Wednesday, December 17, 2014

The evolution of Oswald the Lucky Rabbit, part 3...



It is rare for a character to maintain their original design. Whether we are talking about a comic book or a cartoon there are very few characters that have stayed visually consistent. It is possible that Otto Messmer's Felix the Cat is the one that has undergone the fewest changes since his debut in 1919. Almost every cartoon character in the Disney library has had a visual makeover through the years. Some were subtle, a change in wardrobe or voice, others were a bit more radical. The same could be said for those characters from MGM, Universal and Warner Bros. Of all the cartoon characters that ever was none changed as much as Oswald.



Within the span of a few years the character went from silent movie star to talking anthropomorphic rabbit. His look was radically different from year to year. The confusion this created may have cost him fans along the way. Even the studios producing the films sometimes couldn't find consistency on the posters they created.



The seeds for a radical makeover were planted around 1935. Up until then the changes in Oswald had been subtle. Over the span of five years he was given shoes, a shirt and even a voice. His head changed shape and his pie-eyes became widened with eyebrows added for emphasis. This look was consistent in the films and comic strips featuring the character. The first strips were published by DC, making the Lucky Rabbit one of their first star characters. This was a decade before Superman or Batman had been created! Yet something happened in 1936, Lantz was trying his hand at producing the comic strips and submitted a few samples that were never published. The look of Oswald had changed drastically. He suddenly looked more like a traditional rabbit. His shorts were gone and replaced by overalls. It was a mix of something new and a nod to the early wardrobe created by Ub Iwerks. The rare scans are courtesy of James Halperin . Contrary to what some people think Walter Lantz and Walt Disney held no ill will for each other. They were in fact good friends. Disney trusted that Lantz and Carl Lammle would treat the Oswald with respect so long as Universal held onto the rights. It was Charles Mintz and his dealings that Disney did not care for.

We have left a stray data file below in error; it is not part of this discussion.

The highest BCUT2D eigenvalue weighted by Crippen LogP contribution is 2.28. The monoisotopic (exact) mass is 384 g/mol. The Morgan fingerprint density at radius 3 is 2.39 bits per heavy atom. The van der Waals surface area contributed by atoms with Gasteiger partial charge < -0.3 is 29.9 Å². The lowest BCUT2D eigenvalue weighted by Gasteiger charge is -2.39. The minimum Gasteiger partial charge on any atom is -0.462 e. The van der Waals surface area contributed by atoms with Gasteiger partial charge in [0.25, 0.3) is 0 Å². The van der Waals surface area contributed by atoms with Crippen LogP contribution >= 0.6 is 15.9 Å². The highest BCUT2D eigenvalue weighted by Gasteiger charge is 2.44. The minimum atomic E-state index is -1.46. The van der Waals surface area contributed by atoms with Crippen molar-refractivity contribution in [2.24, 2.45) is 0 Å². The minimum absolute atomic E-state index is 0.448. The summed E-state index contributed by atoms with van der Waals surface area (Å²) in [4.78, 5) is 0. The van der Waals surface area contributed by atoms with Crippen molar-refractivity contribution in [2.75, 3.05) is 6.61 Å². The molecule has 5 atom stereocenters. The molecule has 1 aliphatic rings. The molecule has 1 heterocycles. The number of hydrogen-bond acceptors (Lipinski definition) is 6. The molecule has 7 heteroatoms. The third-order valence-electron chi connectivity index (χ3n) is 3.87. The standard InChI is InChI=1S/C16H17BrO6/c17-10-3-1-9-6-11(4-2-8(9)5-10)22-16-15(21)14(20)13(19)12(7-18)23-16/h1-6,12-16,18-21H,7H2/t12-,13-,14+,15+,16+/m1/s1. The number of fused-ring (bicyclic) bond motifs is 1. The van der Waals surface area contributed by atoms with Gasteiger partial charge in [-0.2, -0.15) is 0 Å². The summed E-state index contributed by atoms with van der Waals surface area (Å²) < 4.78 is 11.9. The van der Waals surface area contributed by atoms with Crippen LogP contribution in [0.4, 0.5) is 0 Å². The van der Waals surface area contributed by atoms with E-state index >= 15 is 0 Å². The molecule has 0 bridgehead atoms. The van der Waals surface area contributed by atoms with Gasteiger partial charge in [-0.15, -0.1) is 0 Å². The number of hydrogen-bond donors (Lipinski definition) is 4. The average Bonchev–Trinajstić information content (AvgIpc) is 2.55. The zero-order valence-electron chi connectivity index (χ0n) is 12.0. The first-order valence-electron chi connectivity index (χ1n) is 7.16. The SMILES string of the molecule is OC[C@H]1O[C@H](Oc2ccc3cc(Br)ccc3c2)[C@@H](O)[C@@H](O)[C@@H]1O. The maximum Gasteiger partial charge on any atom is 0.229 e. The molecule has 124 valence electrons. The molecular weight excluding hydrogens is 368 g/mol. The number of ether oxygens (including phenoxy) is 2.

Walter Lantz wouldn't actually get the rights to Oswald until 1940 but he was still in charge of the character before then. Universal trusted his direction and his team. Mintz was seen at failing to recreate the success of Disney after stealing his character and staff. Universal fired Mintz once they realized that Oswald and / or Mickey Mouse could have been theirs if only the partnership were handled differently. Lantz in turn would run with Oswald for decades, yet couldn't quite manage to recreate the level of success that Mickey Mouse enjoyed no matter how hard he tried.



Rather than follow the mouse Lantz eventually decided to give the rabbit a makeover. The previous redesigns were co-created by Bill Nolan but the comic strip and animated makeover were owed mainly to Lantz. Oswald was a rarely seen in animation past the mid-1930s. He didn't really appear in any prominent short until the color musical Egg Cracker Suite in 1943. It was a rift on the Disney Silly Symphonies and was the last time Oswald would get a starring role. Oswald never really quite recaptured his star power. Not in animation nor in comic books. It didn't stop Lantz from directing. In fact it probably spurred him to create his own library of characters. Some of which would eventually prove to be more popular than Oswald.

 

Andy Panda debuted in 1939. The young panda bear was naive but quite lovable. A year later Woody Woodpecker debuted and the true star of the Lantz films was born. Others would join him as well, Wally Walrus (1944), Buzz Buzzard (1948) and Chilly Willy (1953) just to name a few. These characters helped carry the Lantz studios on throughout the years. Oswald lingered in the background for a long time. His stint in comics lasted until the late '50s but was left to reprints in foreign markets for the rest of the 20th century. It wasn't until the new millennium that Oswald would be reintroduced to audiences. Find out how this happened in the next blog.

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